I remember the exact pickled bite that converted me to Southern food: a spoonful of green pepper relish crowning a dish of black-eyed peas and rice. I was born and raised
I remember the exact pickled bite that converted me to Southern food: a spoonful of green pepper relish crowning a dish of black-eyed peas and rice.
I was born and raised in Pittsburgh, Pennsylvania. Before moving to North Carolina, my culinary touchstones were pierogi, kielbasas, and strudels. The only pickles I’d ever consumed were the Claussen kind. Pepper relish was a mystery to me. What was I supposed to do with that? Add it to my deviled eggs and potato salad? Eat it on hot dogs or a hamburger? I remained unconvinced that it could be better than dill pickle relish.
But once I tasted these two Southern foods in one bite, I finally got it: The sweetness and acidity of the relish cut through the unctuousness of the pork-simmered beans. They transformed each other. In that moment, the combination of flavors bouncing around in my mouth made complete sense. That same bite also defined for me the beauty of eastern North Carolina barbecue: The brightness of the vinegar sauce cuts through the chopped, fatty meat. It’s made even better with a swig of sweet tea.
I was hooked. After moving to Raleigh, I became an avid canner and discovered the canon of Southern pickles. My pickling habit followed the seasons. I would make the first of many batches of cucumber and yellow squash pickles in June, pickled peaches in July, pickled watermelon rind and okra in August, and chowchow — the ultimate-clean-up-the-garden condiment — right before the first frost in October.
Like me, Chapel Hill cookbook author Jean Anderson got to experience the joy of Southern cooking through a gradual process. Born in Raleigh, but raised by a Midwestern mother, Anderson, who received a James Beard award for her book A Love Affair with Southern Cooking, discovered collards and brown sugar pie in the school cafeteria. Although she helped her mother make watermelon rind pickles, Anderson says that she only truly learned about Southern pickles when she was hired as an Iredell County extension agent to teach 4-H girls how to cook and preserve foods.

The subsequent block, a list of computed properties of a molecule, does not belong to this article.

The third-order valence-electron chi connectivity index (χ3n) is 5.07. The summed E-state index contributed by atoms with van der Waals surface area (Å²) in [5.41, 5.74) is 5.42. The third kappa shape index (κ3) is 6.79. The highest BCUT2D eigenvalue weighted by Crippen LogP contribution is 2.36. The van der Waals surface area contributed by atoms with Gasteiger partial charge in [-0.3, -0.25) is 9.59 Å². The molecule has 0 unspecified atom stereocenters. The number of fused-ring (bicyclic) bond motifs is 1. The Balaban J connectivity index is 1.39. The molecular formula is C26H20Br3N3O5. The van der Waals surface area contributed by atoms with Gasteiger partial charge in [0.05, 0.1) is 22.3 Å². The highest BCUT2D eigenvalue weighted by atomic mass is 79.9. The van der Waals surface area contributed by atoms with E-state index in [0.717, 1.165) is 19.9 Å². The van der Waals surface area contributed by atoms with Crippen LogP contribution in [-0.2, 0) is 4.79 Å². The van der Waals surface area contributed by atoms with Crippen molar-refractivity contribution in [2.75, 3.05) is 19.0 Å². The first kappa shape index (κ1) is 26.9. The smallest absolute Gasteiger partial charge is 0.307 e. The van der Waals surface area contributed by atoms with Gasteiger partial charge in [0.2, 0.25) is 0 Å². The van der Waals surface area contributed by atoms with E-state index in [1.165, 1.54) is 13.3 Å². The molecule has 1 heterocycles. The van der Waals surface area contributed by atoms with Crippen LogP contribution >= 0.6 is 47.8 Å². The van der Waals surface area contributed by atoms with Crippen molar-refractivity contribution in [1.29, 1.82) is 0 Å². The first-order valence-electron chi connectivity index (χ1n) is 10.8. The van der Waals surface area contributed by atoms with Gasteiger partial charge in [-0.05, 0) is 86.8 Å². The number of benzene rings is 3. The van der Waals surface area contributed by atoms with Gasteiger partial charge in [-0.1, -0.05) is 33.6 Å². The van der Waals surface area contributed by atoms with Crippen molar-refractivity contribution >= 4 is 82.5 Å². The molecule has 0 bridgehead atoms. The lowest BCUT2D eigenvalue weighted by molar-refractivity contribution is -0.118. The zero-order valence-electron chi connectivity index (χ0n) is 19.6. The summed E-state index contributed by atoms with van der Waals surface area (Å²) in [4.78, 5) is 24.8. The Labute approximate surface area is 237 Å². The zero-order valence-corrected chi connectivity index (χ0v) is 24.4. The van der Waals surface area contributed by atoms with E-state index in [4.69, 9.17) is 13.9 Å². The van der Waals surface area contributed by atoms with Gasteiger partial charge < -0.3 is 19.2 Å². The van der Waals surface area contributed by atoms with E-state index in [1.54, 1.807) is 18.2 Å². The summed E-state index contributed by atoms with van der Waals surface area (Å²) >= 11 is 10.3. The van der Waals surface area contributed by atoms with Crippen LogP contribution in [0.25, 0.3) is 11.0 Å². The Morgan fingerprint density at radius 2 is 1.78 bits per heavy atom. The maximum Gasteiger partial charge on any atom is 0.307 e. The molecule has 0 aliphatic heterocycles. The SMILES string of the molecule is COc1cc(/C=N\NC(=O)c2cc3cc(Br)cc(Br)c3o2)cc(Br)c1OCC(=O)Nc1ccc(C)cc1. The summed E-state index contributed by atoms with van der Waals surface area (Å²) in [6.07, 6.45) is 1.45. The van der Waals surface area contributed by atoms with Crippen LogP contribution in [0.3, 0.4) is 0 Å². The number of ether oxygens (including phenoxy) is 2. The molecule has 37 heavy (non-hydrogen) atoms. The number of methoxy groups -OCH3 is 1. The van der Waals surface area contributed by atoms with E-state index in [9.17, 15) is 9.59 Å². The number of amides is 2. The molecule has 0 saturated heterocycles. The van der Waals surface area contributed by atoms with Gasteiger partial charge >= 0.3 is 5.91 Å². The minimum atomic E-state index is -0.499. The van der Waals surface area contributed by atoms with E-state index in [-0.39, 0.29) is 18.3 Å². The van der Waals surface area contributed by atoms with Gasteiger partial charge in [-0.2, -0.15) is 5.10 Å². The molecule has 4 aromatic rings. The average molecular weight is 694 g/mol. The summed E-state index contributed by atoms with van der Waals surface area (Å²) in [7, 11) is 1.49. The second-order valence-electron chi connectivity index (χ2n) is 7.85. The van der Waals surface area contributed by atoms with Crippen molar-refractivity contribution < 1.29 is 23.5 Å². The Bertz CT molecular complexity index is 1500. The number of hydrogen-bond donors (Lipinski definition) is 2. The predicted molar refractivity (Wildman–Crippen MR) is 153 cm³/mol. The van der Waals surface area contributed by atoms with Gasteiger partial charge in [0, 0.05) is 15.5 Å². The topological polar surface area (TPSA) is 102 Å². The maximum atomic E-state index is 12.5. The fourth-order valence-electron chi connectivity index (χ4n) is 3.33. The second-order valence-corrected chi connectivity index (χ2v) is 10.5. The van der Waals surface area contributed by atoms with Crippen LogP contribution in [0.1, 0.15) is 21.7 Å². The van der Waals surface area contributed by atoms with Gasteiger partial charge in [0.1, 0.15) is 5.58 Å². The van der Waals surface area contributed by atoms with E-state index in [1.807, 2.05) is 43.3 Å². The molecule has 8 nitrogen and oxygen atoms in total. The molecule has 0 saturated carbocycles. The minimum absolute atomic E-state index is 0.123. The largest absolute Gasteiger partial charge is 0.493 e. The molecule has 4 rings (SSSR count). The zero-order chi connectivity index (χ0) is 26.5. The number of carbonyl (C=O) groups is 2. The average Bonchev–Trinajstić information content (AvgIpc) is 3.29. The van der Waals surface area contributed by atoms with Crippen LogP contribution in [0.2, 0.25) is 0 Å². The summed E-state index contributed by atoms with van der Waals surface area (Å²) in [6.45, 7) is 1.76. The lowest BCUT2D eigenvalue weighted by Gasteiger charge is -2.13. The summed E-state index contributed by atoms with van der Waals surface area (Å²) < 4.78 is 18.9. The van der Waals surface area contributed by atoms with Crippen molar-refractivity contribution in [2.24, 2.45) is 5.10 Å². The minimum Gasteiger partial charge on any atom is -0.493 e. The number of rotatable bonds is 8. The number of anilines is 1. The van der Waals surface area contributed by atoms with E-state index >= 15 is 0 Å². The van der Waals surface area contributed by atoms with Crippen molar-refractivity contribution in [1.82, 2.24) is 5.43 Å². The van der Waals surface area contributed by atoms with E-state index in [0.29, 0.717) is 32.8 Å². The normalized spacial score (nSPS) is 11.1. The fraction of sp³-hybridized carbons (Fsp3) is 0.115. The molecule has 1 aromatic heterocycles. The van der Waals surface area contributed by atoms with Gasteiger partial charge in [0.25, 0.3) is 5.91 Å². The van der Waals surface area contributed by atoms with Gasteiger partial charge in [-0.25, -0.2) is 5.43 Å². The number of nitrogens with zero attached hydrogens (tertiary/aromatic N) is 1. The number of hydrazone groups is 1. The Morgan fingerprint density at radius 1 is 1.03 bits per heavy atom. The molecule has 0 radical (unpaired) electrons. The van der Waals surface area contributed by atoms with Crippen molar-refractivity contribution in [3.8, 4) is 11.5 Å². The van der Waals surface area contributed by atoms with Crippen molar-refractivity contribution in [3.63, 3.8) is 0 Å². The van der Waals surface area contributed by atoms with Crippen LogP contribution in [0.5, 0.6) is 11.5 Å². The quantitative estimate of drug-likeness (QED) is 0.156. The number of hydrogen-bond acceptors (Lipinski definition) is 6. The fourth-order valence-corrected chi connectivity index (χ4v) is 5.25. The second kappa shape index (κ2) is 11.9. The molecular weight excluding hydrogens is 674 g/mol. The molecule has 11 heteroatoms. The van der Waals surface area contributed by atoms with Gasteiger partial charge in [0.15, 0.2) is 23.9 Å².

“To be honest, I learned more from them than they learned from me,” Anderson says. “They grew up helping their moms.”
That’s when Anderson first tasted green tomato pickles, sweet pepper relish, and Jerusalem artichoke pickles. (Jerusalem artichokes, also called sunchokes, are tubers in the sunflower family and grow like weeds. I “grow” some in my backyard and put up pickles and relish each winter.) What struck Anderson about Southerners’ pickles was that — with a few exceptions, like pickled okra and dilly beans — Southern pickles were more often sweet than sour.
“Southerners dote on sweet pickles and sweet pickle relishes,” she says.
Anderson has a theory about Southern pickles: Cooks here were used to using lots of sugar to preserve food in the hot, humid climate. As a result, whether it’s tea or pie or a pickle, Southern food is often quite sweet.
I have grown to love the sweet-and-sour duality of a Southern pickle. The one pickle I cannot go a summer without making is Anderson’s recipe for yellow squash pickles. They’re the perfect candied counterpoint on a pickle plate, and lovely shingled across a pulled pork sandwich. In fact, after I published my first cookbook, Pickles & Preserves, it was the recipe I served most often at my events from Asheville to Southern Pines.
My spread often included those pickles, as well as hot pepper jelly over cream cheese with crackers. People who approached my table knew pepper jelly, but they were wary of the pickles. They would look at me quizzically: “Yellow squash pickles?” I would declare assuredly that what lay before them was my most popular pickle, the one that family and friends asked for year after year.
Sure enough, every time I packed up to leave, I was often left with pepper jelly to take home — but never those yellow squash pickles.
Andrea recommends serving these easy and delicious refrigerator pickles with hamburgers, hot dogs, and pulled pork sandwiches.
Makes 2 quart jars
2 pounds pickling cucumbers, such as Kirby, cut into ¼-inch slices
1 jalapeño, seeded and sliced
1 onion, sliced
4 cups white vinegar
¼ cup pickling salt
3½ cups sugar
1½ teaspoons celery seeds
1½ teaspoons turmeric
1½ teaspoons mustard seeds
1 tablespoon black peppercorns
1. Combine the cucumbers, jalapeño, and onion in a large bowl.
2. Heat the vinegar, pickling salt, sugar, celery seeds, turmeric, mustard seeds, and peppercorns in a medium stainless-steel saucepan over medium-low heat. Stir until the sugar and salt are dissolved, about 10 minutes.
3. Pack the vegetables evenly into hot, sterilized jars. Ladle the brine over the pickles, leaving ½ inch of headspace. Seal the jars with lids.
4. Let the pickles sit in the refrigerator for 5 days before eating. These pickles are good for 1 year but best within 3 months.
This story appeared in print as “Pickles, Please.”